Man and Machine
by Brian R. Duffy
The primary research challenges of the Anthropos project are to understand the relationship and to establish a bond between man and machine. Can the illusion of life and intelligence emerge through simply engaging people in social interaction with a robot?
AI research to date has led to a wealth of strategies for solving local problems with varying degrees of success. The next step has been to integrate these tools into whole systems, such as robotics, to realise a system that displays a breadth of 'intelligent' behaviour. This integration proved to be nontrivial and highlighted issues with classical AI such as its strong representation approaches and often narrow take on intelligence. In looking to extend beyond traditional paradigms in developing an artificial form of 'intelligence', the field of social robotics has recently emerged.
An impressive display of human intelligence is in our ability to adapt in social scenarios. In fact, social intelligence has been theorised as the mechanism from which the capability for the complexity of human languages evolved. Thus, one of the purposes of Media Lab Europe's research on socially-capable robots is to investigate human social intelligence and behaviour. From a human-machine interaction perspective, a socially-capable robot facilitates our access to the digital world through intuitive social mechanisms to improve or provide alternative approaches in education, information dissemination, and our future daily interactions with machines. Once domestic robots become more than just a washing machine in the home, our social interaction with them becomes inevitable. The issue is how do we realise such a socially capable robot?
|Media Lab Europe's 'JoeRobot' at the Flutterfugue performance with SmartLab and NYU CATLab in London 2002.
Photo courtesy of Brent Jones
In order to begin answering these questions, the Anthropos Project at Media Lab Europe seeks to decompose the interaction issues between man and machine. The current research areas are:
- Balancing function and form for social robots. Anthropos and JoeRobot (Figure 1) are prototypes built to explore the development of socially capable robots. Key to the notion of expandability and rapid prototyping, a modular nervous systems strategy employs standardised interface protocols (Firewire and USB) for actuator and perceptor components. Research on integrating a socially capable robot into performance spaces has demonstrated the power of the form as an interface to the digital information domain (figure 1). People's willingness to engage with a machine that judiciously employs anthropomorphic features we are familiar with in social contexts facilitates man-machine interaction.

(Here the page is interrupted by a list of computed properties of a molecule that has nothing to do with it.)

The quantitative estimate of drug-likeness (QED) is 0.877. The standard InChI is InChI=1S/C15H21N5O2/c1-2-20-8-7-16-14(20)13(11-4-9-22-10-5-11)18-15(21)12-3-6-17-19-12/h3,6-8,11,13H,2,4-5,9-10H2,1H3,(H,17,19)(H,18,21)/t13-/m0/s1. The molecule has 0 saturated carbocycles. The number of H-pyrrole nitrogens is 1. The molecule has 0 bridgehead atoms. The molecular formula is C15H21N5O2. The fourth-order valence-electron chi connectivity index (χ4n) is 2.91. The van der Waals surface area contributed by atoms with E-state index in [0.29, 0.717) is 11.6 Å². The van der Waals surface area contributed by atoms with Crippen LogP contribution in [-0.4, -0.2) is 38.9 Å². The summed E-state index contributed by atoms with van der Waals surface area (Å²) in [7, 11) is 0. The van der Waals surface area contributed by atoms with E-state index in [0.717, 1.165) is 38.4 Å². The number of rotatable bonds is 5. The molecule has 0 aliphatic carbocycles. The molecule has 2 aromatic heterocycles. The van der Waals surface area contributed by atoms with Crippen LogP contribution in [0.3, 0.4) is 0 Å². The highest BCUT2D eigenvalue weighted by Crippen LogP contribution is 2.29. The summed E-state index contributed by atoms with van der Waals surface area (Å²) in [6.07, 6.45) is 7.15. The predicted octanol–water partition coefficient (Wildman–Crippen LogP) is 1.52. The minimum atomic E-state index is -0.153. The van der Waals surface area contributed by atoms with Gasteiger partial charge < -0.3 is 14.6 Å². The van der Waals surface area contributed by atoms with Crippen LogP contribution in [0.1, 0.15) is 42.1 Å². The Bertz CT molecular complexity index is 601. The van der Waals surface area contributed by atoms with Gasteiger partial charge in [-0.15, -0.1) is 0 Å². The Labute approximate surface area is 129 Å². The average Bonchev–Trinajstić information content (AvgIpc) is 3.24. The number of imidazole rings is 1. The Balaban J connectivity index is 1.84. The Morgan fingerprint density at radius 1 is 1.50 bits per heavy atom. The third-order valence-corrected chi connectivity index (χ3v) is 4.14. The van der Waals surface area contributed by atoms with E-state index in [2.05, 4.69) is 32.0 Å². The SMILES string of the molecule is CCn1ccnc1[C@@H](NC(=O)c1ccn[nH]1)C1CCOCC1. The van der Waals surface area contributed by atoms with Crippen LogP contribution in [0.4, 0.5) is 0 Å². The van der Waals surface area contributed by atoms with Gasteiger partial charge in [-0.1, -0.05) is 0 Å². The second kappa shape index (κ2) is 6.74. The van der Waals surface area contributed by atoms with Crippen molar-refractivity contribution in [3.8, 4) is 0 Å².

- Strength and degree of minimal expression and communication. The Emotion Robots work is a series of experiments to investigate how minimal the set of humanlike features can be for a social robot. Data illustrates people's propensity to attribute such concepts as emotions and intelligence to machines performing computationally simple behaviours.
- The seamless integration of real physical worlds and digital information space. The Agent Chameleons project strives to develop digital 'minds' that can seamlessly migrate, mutate and evolve on their journey between and within physical and digital information spaces. This challenges the traditional boundaries between the physical and the virtual through the empowerment of mobile agents. Three key attributes mutation, migration and evolution underpin the Agent Chameleons concept where digital personal assistants are developed that opportunistically migrate and choose a 'body' (whether a robot, an avatar in virtual reality, an animated character on a PDA, or a web agent) to facilitate its intentions.
The Anthropos Project draws this work together to look at developing a different perspective on what an artificially intelligent entity could become. Machines have intrinsic properties that are often seen as hindrances when the reference is either humans or other biological entities. The objective is to embrace those aspects that are constructive and integrate these with a machine's inherent advantages, ie being a machine. While arguments have prevailed for many years over the nature of intelligence and whether it can be realised in a machine, this work aims to demonstrate the power of perceived intelligence and people's willingness to interpret a social robots interactions according to human-like social references. The key issue becomes a balance between function and form.
Anthropos Project at Media Lab Europe: http://anthropos.mle.ie
Brian R. Duffy, Media Lab Europe, Dublin, Ireland
Tel: +353 1 474 2823